Economic Damage from Digital Risk Stabilising
release & faq in pdf
London, UK - 22 October 2002, 17:00 GMT - The estimate for the total
economic damage arising from overt digital attacks has changed little in 2002
despite a doubling in the number of attacks year on year. This demonstrates
a remarkable decline in the quality of targets chosen for digital attack.
The projected estimate for overt digital attacks worldwide is $7 Billion for
2002 compared to $7.7 Billion for 2001. This stands in contrast to the projected
65,000 overt attacks for 2002 compared to 31,322 for 2001.
The principal targets for overt digital attacks in 2002 have been the US,
Germany and UK amounting to half of all attacks across the world. October
has been another record-breaking month for overt digital attacks with 11,730
attacks so far. The last quarter saw damage estimated at $2.5 Billion from
overt digital attacks and October has already seen $700 Million worth of economic
Economic damage through viruses, worms and hoaxes has been the worst in October
for 2002 contributed in part by Bugbear, which alone caused in excess of $950
Million damage worldwide. The number of new viruses being discovered, however,
is falling: 265 new viruses and worms have been discovered in 2002 in comparison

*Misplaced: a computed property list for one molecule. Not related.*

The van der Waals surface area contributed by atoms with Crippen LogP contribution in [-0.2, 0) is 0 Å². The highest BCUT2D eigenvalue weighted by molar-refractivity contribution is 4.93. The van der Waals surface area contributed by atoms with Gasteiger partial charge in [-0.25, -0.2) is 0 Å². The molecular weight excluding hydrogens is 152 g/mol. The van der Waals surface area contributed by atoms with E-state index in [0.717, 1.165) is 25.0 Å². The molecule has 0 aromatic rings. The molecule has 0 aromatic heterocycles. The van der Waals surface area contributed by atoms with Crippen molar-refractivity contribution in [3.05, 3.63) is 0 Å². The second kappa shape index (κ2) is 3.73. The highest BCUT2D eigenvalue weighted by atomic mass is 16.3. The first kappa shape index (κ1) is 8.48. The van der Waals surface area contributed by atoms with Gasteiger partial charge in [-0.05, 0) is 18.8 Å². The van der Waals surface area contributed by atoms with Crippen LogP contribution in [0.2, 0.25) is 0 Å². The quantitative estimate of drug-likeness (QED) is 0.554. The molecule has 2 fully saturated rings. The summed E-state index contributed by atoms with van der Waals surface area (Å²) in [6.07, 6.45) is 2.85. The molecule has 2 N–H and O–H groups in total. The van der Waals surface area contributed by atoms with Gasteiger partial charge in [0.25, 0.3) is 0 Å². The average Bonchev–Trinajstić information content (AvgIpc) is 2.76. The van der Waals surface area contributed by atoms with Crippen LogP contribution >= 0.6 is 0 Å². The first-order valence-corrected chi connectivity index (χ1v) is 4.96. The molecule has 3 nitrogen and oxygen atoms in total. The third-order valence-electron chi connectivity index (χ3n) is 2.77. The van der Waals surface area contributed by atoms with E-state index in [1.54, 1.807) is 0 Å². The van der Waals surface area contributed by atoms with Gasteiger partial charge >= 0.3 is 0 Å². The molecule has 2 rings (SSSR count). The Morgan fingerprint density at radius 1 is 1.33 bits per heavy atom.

to 273 in 2001 and 422 in 2000. The last quarter saw an estimated damage of
$3.8 Billion from viruses and worms such as Klez, Yaha and Sircam.
When overt attacks, both recorded and unrecorded, are taken together with
covert attacks, viruses and worms, the cumulative economic damage worldwide
stands at between $32 and $39 Billion for 2002 so far. Although 2001 and 2002
have suffered similar economic damages and appear to be stabilising, previous
years have shown exponential growth.
New vulnerabilities announced by software vendors in 2002 so far are 1,129
of which a record 276 were announced in October alone. Vulnerabilities pertain
to the operating system, server software and third party applications and
have a cumulative impact on digital attacks, for example, where blends of
new and old vulnerabilities are exploited simultaneously. By comparison, there
were 1,506 vulnerabilities announced in 2001, 990 in 2000, 861 in 1999 and
just 245 in 1998.
"The proliferation of automatic digital
attack tools and malicious code-writing kits on the internet coupled with
the growth in software vulnerabilities has enabled larger numbers of computer
systems to be compromised in a single attack," said DK
Matai, Chairman and CEO of mi2g. "This
has meant that whilst the volume of security breaches in 2002 has risen significantly
the quality of the targets selected and the consequent economic damage done
has been more diffuse."
Notes to Editors
What is EVEDA?
EVEDA stands for Economic Value Engine for Damage Analysis. EVEDA is a component
of the SIPS (Security Intelligence Products & Systems) database, which
estimates economic damage as loss of productivity, management time, Intellectual
Property Rights (IPR) violations, customer and supplier liabilities and share
price decline where applicable. EVEDA collects its information from a variety
of open sources and measures the economic value associated with a particular